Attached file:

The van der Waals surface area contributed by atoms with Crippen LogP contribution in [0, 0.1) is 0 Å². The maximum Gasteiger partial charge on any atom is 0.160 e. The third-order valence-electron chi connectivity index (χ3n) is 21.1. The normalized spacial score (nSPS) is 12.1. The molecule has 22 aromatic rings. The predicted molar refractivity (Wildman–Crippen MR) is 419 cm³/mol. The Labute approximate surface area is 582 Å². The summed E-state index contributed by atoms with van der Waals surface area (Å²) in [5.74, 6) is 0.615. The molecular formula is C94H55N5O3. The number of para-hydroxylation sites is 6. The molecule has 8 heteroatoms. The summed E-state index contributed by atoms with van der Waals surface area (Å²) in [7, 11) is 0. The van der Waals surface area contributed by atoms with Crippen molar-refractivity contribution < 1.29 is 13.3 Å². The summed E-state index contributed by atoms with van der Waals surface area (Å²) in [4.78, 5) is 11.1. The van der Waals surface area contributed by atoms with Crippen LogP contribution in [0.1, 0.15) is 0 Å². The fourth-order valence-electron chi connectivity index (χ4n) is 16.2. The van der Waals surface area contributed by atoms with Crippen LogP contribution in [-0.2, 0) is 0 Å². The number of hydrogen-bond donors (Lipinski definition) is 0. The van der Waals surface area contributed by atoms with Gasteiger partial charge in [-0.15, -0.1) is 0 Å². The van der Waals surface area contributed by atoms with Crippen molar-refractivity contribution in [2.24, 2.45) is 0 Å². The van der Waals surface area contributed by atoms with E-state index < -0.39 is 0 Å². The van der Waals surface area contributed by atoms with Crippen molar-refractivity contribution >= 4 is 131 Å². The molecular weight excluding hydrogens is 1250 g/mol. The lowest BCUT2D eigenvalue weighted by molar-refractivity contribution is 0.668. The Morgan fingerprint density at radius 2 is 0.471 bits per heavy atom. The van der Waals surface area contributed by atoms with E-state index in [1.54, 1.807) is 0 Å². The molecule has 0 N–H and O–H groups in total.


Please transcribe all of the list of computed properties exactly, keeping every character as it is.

The van der Waals surface area contributed by atoms with Crippen LogP contribution in [0, 0.1) is 0 Å². The maximum Gasteiger partial charge on any atom is 0.160 e. The third-order valence-electron chi connectivity index (χ3n) is 21.1. The normalized spacial score (nSPS) is 12.1. The molecule has 22 aromatic rings. The predicted molar refractivity (Wildman–Crippen MR) is 419 cm³/mol. The Labute approximate surface area is 582 Å². The summed E-state index contributed by atoms with van der Waals surface area (Å²) in [5.74, 6) is 0.615. The molecular formula is C94H55N5O3. The number of para-hydroxylation sites is 6. The molecule has 8 heteroatoms. The summed E-state index contributed by atoms with van der Waals surface area (Å²) in [7, 11) is 0. The van der Waals surface area contributed by atoms with Crippen molar-refractivity contribution < 1.29 is 13.3 Å². The summed E-state index contributed by atoms with van der Waals surface area (Å²) in [4.78, 5) is 11.1. The van der Waals surface area contributed by atoms with Crippen LogP contribution in [0.1, 0.15) is 0 Å². The fourth-order valence-electron chi connectivity index (χ4n) is 16.2. The van der Waals surface area contributed by atoms with Crippen LogP contribution in [-0.2, 0) is 0 Å². The number of hydrogen-bond donors (Lipinski definition) is 0. The van der Waals surface area contributed by atoms with Gasteiger partial charge in [-0.15, -0.1) is 0 Å². The van der Waals surface area contributed by atoms with Crippen molar-refractivity contribution in [2.24, 2.45) is 0 Å². The van der Waals surface area contributed by atoms with E-state index < -0.39 is 0 Å². The van der Waals surface area contributed by atoms with Crippen molar-refractivity contribution >= 4 is 131 Å². The molecular weight excluding hydrogens is 1250 g/mol. The lowest BCUT2D eigenvalue weighted by molar-refractivity contribution is 0.668. The Morgan fingerprint density at radius 2 is 0.471 bits per heavy atom. The van der Waals surface area contributed by atoms with E-state index in [1.54, 1.807) is 0 Å². The molecule has 0 N–H and O–H groups in total.